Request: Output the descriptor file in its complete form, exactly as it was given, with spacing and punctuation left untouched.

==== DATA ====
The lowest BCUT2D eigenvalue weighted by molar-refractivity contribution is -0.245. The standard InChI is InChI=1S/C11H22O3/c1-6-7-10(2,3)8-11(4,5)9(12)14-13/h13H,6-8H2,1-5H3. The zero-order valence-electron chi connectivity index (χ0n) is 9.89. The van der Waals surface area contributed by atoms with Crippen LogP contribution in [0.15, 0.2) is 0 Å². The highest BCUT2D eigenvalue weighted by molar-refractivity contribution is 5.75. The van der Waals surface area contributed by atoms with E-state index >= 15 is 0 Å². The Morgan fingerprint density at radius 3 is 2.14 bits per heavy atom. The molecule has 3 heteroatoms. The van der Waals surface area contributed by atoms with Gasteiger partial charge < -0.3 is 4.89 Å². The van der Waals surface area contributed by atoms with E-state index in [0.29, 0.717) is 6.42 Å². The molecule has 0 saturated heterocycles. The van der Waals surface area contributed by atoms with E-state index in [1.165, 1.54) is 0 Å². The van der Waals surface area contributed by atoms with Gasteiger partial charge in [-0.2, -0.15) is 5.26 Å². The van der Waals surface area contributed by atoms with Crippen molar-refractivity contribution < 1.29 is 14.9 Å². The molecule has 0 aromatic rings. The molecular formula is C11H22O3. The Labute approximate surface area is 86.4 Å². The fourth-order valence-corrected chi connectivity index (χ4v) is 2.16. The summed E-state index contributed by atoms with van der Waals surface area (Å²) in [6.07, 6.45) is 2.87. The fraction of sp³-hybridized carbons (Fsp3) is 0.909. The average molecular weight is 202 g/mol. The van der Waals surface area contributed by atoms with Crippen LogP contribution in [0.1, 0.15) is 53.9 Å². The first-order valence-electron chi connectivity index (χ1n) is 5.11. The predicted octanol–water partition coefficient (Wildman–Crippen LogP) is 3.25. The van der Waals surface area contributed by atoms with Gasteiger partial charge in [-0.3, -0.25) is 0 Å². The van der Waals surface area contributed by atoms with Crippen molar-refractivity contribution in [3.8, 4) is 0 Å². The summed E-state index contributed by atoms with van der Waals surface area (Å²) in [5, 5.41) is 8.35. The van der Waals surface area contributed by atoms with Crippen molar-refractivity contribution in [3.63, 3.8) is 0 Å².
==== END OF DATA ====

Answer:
The lowest BCUT2D eigenvalue weighted by molar-refractivity contribution is -0.245. The standard InChI is InChI=1S/C11H22O3/c1-6-7-10(2,3)8-11(4,5)9(12)14-13/h13H,6-8H2,1-5H3. The zero-order valence-electron chi connectivity index (χ0n) is 9.89. The van der Waals surface area contributed by atoms with Crippen LogP contribution in [0.15, 0.2) is 0 Å². The highest BCUT2D eigenvalue weighted by molar-refractivity contribution is 5.75. The van der Waals surface area contributed by atoms with E-state index >= 15 is 0 Å². The Morgan fingerprint density at radius 3 is 2.14 bits per heavy atom. The molecule has 3 heteroatoms. The van der Waals surface area contributed by atoms with Gasteiger partial charge < -0.3 is 4.89 Å². The van der Waals surface area contributed by atoms with E-state index in [0.29, 0.717) is 6.42 Å². The molecule has 0 saturated heterocycles. The van der Waals surface area contributed by atoms with E-state index in [1.165, 1.54) is 0 Å². The van der Waals surface area contributed by atoms with Gasteiger partial charge in [-0.2, -0.15) is 5.26 Å². The van der Waals surface area contributed by atoms with Crippen molar-refractivity contribution < 1.29 is 14.9 Å². The molecule has 0 aromatic rings. The molecular formula is C11H22O3. The Labute approximate surface area is 86.4 Å². The fourth-order valence-corrected chi connectivity index (χ4v) is 2.16. The summed E-state index contributed by atoms with van der Waals surface area (Å²) in [6.07, 6.45) is 2.87. The fraction of sp³-hybridized carbons (Fsp3) is 0.909. The average molecular weight is 202 g/mol. The van der Waals surface area contributed by atoms with Crippen LogP contribution in [0.1, 0.15) is 53.9 Å². The first-order valence-electron chi connectivity index (χ1n) is 5.11. The predicted octanol–water partition coefficient (Wildman–Crippen LogP) is 3.25. The van der Waals surface area contributed by atoms with Gasteiger partial charge in [-0.3, -0.25) is 0 Å². The van der Waals surface area contributed by atoms with Crippen molar-refractivity contribution in [3.8, 4) is 0 Å². The summed E-state index contributed by atoms with van der Waals surface area (Å²) in [5, 5.41) is 8.35. The van der Waals surface area contributed by atoms with Crippen molar-refractivity contribution in [3.63, 3.8) is 0 Å².